Startup inks deal with Tesla to install its industrial batteries in Southern Calif.

Source: Debra Kahn, E&E reporter • Posted: Tuesday, June 9th, 2015

A California energy storage startup announced yesterday that it will use Tesla batteries to supply Southern California with electricity. Advanced Microgrid Solutions has selected Tesla’s new Powerpack system as the first battery it will use in commercial and industrial buildings as part of a contract it won from Southern California Edison last year to replace power from the shuttered San Onofre nuclear plant and other aging gas plants.

Gov. Ige signs bill setting 100 percent renewable energy goal for state

Source: By HawaiiNewsNow • Posted: Tuesday, June 9th, 2015

Gov. David Ige on Monday signed into law four energy bills, including one that strengthens Hawaii’s commitment to clean energy by directing the state’s utilities to generate 100 percent of their electricity sales from renewable energy resources by 2045.

G-7 leaders promise fossil-fuel phaseout by 2100 

Source: Lisa Friedman, E&E reporter • Posted: Tuesday, June 9th, 2015

President Obama and leaders of the world’s seven largest economies called today for eliminating the use of fossil fuels by the end of the century. Emerging from two days of meetings in the Bavarian Alps, the Group of Seven (G-7) issued a sprawling communiqué vowing action on everything from terrorism to the conflict in Ukraine. The leaders threw their weight behind a new global climate accord expected to be signed in Paris in December and called for all countries to submit plans to cut carbon after 2020.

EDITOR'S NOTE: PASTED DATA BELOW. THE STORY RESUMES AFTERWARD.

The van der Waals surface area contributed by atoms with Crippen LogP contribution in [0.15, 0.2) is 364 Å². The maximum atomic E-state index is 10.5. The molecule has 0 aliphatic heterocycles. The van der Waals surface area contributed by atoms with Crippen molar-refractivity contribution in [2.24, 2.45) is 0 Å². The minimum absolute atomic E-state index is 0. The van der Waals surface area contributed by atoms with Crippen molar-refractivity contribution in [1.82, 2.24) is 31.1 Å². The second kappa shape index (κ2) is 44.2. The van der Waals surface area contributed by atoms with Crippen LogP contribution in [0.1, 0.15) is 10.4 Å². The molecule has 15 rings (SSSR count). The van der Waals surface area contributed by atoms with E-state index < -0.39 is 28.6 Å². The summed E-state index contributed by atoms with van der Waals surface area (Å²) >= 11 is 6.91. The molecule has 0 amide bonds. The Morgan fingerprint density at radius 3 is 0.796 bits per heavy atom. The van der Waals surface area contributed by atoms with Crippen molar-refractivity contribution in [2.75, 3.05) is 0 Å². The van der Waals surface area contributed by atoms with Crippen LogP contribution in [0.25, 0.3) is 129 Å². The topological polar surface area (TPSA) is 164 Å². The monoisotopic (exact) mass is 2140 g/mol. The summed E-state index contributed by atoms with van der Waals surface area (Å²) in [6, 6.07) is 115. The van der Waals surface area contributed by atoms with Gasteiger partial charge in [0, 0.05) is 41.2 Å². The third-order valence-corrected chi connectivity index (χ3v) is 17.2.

G7 Climate Vision Requires Gargantuan Economic Shift

Source: By The Associated Press • Posted: Tuesday, June 9th, 2015

When leaders of the Group of Seven wealthy countries pledge to “decarbonize” the global economy, they’re talking about a shift so dramatic that one analyst described it as a new Apollo mission. Like putting a man on the moon, it would require overcoming major hurdles related to technology and money and the political will — so far in short supply — to make it happen. Despite gains by renewable energy sources in recent years, the world is still hooked on fossil fuels that are powering our homes and businesses and fueling our cars, trucks, airplanes and ships.

Donald Trump loses wind farm review bid

Source: By BBC News • Posted: Monday, June 8th, 2015

Donald Trump has lost a fresh legal challenge over an offshore wind farm near his golf resort in Aberdeenshire. The American billionaire wanted a judicial review into his claim that Scottish ministers acted illegally by approving the 11-turbine scheme in Aberdeen Bay. A previous application by Mr Trump had been dismissed.

Norway Will Divest From Coal in Push Against Climate Change

Source: By JOHN SCHWARTZ, New York Times • Posted: Monday, June 8th, 2015